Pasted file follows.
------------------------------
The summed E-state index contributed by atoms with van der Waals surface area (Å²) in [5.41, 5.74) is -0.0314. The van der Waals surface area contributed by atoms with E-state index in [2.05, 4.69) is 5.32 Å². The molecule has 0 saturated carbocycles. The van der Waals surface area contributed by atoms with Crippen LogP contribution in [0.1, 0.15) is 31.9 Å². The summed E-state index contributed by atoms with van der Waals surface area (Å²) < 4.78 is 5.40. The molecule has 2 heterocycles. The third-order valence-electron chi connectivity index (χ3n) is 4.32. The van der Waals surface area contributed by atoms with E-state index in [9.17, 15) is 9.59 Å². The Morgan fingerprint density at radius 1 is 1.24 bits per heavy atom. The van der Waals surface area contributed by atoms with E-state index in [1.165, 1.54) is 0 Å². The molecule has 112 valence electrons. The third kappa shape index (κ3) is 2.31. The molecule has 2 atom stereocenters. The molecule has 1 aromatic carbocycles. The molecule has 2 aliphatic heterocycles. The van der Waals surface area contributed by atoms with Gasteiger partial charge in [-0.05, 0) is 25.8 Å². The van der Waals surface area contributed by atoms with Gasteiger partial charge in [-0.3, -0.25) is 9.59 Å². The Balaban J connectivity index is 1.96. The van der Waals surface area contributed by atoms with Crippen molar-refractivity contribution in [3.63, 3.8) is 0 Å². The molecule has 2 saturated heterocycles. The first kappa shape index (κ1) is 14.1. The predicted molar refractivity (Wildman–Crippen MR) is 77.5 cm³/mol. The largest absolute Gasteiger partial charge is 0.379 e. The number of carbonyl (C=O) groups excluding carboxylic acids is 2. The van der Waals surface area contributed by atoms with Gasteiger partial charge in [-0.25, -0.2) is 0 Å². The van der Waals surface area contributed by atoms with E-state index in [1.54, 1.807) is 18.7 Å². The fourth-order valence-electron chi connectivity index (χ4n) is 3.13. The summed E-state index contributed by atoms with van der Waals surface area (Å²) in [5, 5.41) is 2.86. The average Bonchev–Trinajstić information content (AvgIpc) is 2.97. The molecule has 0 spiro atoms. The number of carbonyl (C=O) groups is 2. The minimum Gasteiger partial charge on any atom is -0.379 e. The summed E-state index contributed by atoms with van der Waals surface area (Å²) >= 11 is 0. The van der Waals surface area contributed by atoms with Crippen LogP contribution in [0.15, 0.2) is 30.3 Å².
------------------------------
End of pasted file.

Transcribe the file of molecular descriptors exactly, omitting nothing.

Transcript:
The summed E-state index contributed by atoms with van der Waals surface area (Å²) in [5.41, 5.74) is -0.0314. The van der Waals surface area contributed by atoms with E-state index in [2.05, 4.69) is 5.32 Å². The molecule has 0 saturated carbocycles. The van der Waals surface area contributed by atoms with Crippen LogP contribution in [0.1, 0.15) is 31.9 Å². The summed E-state index contributed by atoms with van der Waals surface area (Å²) < 4.78 is 5.40. The molecule has 2 heterocycles. The third-order valence-electron chi connectivity index (χ3n) is 4.32. The van der Waals surface area contributed by atoms with E-state index in [9.17, 15) is 9.59 Å². The Morgan fingerprint density at radius 1 is 1.24 bits per heavy atom. The van der Waals surface area contributed by atoms with E-state index in [1.165, 1.54) is 0 Å². The molecule has 112 valence electrons. The third kappa shape index (κ3) is 2.31. The molecule has 2 atom stereocenters. The molecule has 1 aromatic carbocycles. The molecule has 2 aliphatic heterocycles. The van der Waals surface area contributed by atoms with Gasteiger partial charge in [-0.05, 0) is 25.8 Å². The van der Waals surface area contributed by atoms with Gasteiger partial charge in [-0.3, -0.25) is 9.59 Å². The Balaban J connectivity index is 1.96. The van der Waals surface area contributed by atoms with Crippen molar-refractivity contribution in [3.63, 3.8) is 0 Å². The molecule has 2 saturated heterocycles. The first kappa shape index (κ1) is 14.1. The predicted molar refractivity (Wildman–Crippen MR) is 77.5 cm³/mol. The largest absolute Gasteiger partial charge is 0.379 e. The number of carbonyl (C=O) groups excluding carboxylic acids is 2. The van der Waals surface area contributed by atoms with Gasteiger partial charge in [-0.25, -0.2) is 0 Å². The van der Waals surface area contributed by atoms with E-state index in [1.54, 1.807) is 18.7 Å². The fourth-order valence-electron chi connectivity index (χ4n) is 3.13. The summed E-state index contributed by atoms with van der Waals surface area (Å²) in [5, 5.41) is 2.86. The average Bonchev–Trinajstić information content (AvgIpc) is 2.97. The molecule has 0 spiro atoms. The number of carbonyl (C=O) groups is 2. The minimum Gasteiger partial charge on any atom is -0.379 e. The summed E-state index contributed by atoms with van der Waals surface area (Å²) >= 11 is 0. The van der Waals surface area contributed by atoms with Crippen LogP contribution in [0.15, 0.2) is 30.3 Å².